# Select shortest path with python

I am using Blender 2.78. I have found 2 vertices that I want to automate measuring the shortest path between them on the surface. I have written the following function that I give the object that I found the vertices on and the vertices themselves, it looks like this.

def surf_len(ob, path):
# first select the object in edit mode
# and select the vertex path to measure
ob.select = True
bpy.ops.object.mode_set(mode='EDIT')
bpy.ops.mesh.select_all(action='DESELECT')
for vert in path:
vert.select=True
bpy.context.object.update_from_editmode()

# select the shortest path
r = bpy.ops.mesh.shortest_path_select()
bpy.ops.object.mode_set(mode='OBJECT')
ob.select = False
if 'CANCELLED' in r:
raise ValueError('Cannot build shortest path: {}'.format(r))


However when I run this code I always get back CANCELLED and get the exception thrown even though I think I have selected valid vertices.

I also read somewhere that I might need to use the bmesh module for this so I did modify the code like this

def surf_len(ob, path):
# first select the object in edit mode
# and select the vertex path to measure
ob.select = True
bpy.ops.object.mode_set(mode='EDIT')
bpy.ops.mesh.select_all(action='DESELECT')
me = ob.data
bm = bmesh.from_edit_mesh(me)
bm.verts.ensure_lookup_table()
for vert in path:
bm.verts[vert.index].select_set(True)

# select the shortest path
r = bpy.ops.mesh.shortest_path_select()
bpy.ops.object.mode_set(mode='OBJECT')
ob.select = False
if 'CANCELLED' in r:
raise ValueError('Cannot build shortest path: {}'.format(r))


But this always raises ValueError: The mesh must be in editmode which is weird because when I run this from the console within blender, rather than as a start up script, I can see it working

I would really appreciate any help.

Cheers

OK sweet I managed to figure this one out myself with a lot of perseverance (and grumbling) ... This is the final code I needed

def surf_len(ob, path):
# first deselect all other objects and select our target object
bpy.ops.object.mode_set(mode='OBJECT')
bpy.ops.object.select_all(action='DESELECT')
ob.select = True
bpy.context.scene.objects.active = ob

# next select all the vertices in out path
bpy.ops.object.mode_set(mode='EDIT')
bpy.ops.mesh.select_mode(type="VERT")
bpy.ops.mesh.select_all(action='DESELECT')
bpy.ops.object.mode_set(mode='OBJECT')
for vi in vert_indices:
ob.data.vertices[vi].select = True

# select the shortest path
bpy.ops.object.mode_set(mode='EDIT')
r = bpy.ops.mesh.shortest_path_select()
ob.select = False
bpy.ops.object.mode_set(mode='OBJECT')
if 'CANCELLED' in r:
raise ValueError('Cannot build shortest path for {}: {}'.format(vert_indices, r))


I think the main thing I needed was the vertices objects I was passing in, that I had found earlier, had completely crazy indexes and just were not the same ones I found for some reason, this seemed to happen after I added a bunch of other objects to the scene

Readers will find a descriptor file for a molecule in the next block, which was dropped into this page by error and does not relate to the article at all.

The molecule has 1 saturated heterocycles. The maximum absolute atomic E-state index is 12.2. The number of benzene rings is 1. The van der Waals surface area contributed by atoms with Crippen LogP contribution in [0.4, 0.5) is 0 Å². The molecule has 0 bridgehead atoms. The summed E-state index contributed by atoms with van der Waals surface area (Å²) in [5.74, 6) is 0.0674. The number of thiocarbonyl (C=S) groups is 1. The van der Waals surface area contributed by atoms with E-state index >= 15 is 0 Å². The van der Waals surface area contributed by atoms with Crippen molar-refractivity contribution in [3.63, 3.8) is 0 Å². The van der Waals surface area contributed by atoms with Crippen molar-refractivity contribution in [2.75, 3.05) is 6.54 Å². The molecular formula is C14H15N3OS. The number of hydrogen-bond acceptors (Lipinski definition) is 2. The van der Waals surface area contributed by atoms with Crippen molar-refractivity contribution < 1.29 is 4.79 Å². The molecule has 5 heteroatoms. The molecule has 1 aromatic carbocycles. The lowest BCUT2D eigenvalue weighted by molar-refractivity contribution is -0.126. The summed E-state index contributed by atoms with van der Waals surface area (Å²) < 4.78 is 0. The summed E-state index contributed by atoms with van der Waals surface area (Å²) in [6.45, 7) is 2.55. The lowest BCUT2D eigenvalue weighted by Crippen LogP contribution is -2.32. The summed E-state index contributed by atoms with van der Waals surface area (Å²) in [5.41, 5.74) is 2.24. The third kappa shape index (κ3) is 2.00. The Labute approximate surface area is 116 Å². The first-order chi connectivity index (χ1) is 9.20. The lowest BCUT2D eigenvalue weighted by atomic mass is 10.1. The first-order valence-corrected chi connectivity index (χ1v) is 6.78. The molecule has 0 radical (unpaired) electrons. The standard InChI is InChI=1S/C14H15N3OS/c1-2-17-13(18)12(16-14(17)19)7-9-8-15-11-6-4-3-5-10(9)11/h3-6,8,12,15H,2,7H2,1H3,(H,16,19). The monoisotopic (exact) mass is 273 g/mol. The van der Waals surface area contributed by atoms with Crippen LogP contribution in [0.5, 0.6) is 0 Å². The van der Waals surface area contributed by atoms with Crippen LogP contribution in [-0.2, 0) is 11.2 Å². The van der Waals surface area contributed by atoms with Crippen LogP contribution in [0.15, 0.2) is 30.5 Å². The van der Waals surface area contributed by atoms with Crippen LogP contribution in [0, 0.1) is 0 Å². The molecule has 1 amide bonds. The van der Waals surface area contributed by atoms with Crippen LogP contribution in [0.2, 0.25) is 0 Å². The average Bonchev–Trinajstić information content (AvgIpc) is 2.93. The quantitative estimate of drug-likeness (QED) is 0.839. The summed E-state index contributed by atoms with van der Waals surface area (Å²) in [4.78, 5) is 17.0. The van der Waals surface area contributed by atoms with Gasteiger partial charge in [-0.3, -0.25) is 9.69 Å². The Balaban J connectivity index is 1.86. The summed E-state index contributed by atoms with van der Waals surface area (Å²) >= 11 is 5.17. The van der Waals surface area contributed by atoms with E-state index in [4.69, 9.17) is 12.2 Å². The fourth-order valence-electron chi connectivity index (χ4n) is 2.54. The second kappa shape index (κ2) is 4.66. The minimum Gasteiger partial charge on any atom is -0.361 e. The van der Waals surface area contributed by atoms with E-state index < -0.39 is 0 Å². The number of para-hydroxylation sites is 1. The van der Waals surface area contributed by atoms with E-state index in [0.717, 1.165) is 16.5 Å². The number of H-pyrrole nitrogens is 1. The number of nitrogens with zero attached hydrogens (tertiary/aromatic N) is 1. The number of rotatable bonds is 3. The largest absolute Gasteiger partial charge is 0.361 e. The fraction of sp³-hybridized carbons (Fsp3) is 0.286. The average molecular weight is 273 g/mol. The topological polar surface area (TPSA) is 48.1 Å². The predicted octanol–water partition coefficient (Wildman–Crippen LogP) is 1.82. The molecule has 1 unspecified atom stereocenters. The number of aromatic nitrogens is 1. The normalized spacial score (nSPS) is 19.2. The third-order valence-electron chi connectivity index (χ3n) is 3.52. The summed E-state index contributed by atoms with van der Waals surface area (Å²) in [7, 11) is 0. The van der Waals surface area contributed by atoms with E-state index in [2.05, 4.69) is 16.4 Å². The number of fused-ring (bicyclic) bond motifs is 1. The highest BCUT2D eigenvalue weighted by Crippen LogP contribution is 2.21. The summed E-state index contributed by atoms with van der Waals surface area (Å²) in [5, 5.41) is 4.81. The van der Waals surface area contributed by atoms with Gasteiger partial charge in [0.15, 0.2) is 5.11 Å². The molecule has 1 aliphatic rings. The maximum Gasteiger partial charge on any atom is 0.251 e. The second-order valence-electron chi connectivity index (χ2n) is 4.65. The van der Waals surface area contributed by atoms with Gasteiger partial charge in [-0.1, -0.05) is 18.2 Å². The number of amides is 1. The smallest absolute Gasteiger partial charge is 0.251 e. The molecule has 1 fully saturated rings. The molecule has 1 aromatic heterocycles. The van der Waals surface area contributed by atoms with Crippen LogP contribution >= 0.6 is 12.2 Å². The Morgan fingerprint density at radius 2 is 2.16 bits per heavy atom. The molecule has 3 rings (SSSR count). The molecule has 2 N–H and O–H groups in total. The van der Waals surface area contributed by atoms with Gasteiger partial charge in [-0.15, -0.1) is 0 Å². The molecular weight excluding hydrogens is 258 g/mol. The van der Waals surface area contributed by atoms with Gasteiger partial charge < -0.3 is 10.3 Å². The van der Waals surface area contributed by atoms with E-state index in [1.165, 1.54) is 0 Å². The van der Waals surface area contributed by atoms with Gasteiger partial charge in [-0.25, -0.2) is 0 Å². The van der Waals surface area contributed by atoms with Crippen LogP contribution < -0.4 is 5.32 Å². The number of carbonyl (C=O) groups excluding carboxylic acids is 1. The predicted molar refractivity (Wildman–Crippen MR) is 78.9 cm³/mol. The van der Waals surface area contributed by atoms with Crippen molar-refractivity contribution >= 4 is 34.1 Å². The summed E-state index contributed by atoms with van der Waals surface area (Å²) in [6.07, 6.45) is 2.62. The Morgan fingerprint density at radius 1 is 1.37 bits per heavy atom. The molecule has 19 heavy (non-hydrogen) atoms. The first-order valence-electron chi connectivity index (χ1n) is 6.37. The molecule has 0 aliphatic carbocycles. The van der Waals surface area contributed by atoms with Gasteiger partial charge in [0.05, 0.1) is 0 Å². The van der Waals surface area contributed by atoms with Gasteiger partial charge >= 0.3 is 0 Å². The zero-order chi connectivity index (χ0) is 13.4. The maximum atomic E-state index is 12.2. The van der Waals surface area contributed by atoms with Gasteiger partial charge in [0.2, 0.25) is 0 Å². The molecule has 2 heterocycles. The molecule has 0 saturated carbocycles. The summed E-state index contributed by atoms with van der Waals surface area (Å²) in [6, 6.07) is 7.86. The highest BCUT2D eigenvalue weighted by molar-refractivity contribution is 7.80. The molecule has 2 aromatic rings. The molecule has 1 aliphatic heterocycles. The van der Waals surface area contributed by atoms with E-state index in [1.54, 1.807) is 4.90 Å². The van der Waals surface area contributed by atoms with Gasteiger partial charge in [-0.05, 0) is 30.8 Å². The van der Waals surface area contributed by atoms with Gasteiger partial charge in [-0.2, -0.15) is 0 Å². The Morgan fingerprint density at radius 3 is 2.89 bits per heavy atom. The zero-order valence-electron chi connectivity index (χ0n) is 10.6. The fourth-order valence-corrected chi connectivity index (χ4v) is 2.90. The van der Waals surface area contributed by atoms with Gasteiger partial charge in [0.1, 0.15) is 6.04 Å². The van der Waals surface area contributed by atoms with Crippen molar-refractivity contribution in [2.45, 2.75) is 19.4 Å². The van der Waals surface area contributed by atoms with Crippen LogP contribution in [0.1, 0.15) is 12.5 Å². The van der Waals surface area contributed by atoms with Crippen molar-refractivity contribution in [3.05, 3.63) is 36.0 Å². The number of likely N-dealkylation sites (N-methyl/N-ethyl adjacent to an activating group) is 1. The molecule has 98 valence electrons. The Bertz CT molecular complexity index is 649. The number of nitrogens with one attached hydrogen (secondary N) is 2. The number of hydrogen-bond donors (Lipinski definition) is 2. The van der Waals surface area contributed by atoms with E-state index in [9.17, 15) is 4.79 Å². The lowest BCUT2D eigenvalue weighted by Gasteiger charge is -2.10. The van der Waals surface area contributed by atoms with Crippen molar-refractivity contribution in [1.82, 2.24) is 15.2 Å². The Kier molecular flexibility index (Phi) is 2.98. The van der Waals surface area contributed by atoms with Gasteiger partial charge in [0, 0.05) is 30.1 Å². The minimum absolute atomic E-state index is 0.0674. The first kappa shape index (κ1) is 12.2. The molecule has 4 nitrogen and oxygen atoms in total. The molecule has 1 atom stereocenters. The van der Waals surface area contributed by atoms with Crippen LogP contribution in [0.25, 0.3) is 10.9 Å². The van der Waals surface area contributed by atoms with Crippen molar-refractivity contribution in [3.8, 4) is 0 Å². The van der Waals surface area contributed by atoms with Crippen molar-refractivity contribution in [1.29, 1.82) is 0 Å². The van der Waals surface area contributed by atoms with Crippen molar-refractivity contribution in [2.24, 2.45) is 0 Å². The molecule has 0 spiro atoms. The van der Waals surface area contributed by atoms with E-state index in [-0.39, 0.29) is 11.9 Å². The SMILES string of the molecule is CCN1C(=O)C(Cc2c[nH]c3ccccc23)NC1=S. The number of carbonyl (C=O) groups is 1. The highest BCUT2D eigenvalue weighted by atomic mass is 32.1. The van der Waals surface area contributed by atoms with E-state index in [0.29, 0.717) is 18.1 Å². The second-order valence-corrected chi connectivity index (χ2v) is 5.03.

So instead I record the vertices index when I found it on the object originally and then use those for the select which seems to work .... I don't know why this happens, all I was doing was saving a list of ob.data.vertices[vert_index] to a list, when I came to use them later the vert_index were ok to be used in the function above, but the actual vertices seemed to be no good ... ie the code did something like this

    vert_list = []
for face in ob.data.polygons:
for vert_index, loop in zip(face.vertices, face.loop_indices):
vert_list.append(ob.data.vertices[vert_index])


If anyone knows why this vert_list is no good after a bit of editing to the scene I would be very interested.

Anyway once I figure out that problem, the rest was just a matter of fiddling about to get the correct modes etc ... I think bpy.context.scene.objects.active = ob helped too

Cheers all.

Ok, I don't expect this answer to be accepted as a full answer, because I think you just want the existing bpy.ops to work with the correct context

1. The shortest path bpy.ops.mesh.shortest_path_select() can only find the path across the surface which uses existing edges and verts. This is not necessarily the shortest path on the surface

2. To find the shortest path on the surface (as if a ball could roll not constrained to the verts and edges) you will need a geodesic distance field, and then "walk" back up the field to measure the distance. This will still most likley be an approximation, but a much more accurate aproximation than if you have to wind your way across edges.

So, if you are ok with the limitations of #1, then solving that problem is easy.

If you are hoping to achieve what I described in #2, then all the information you need is in this blender-artist post including links to hosted code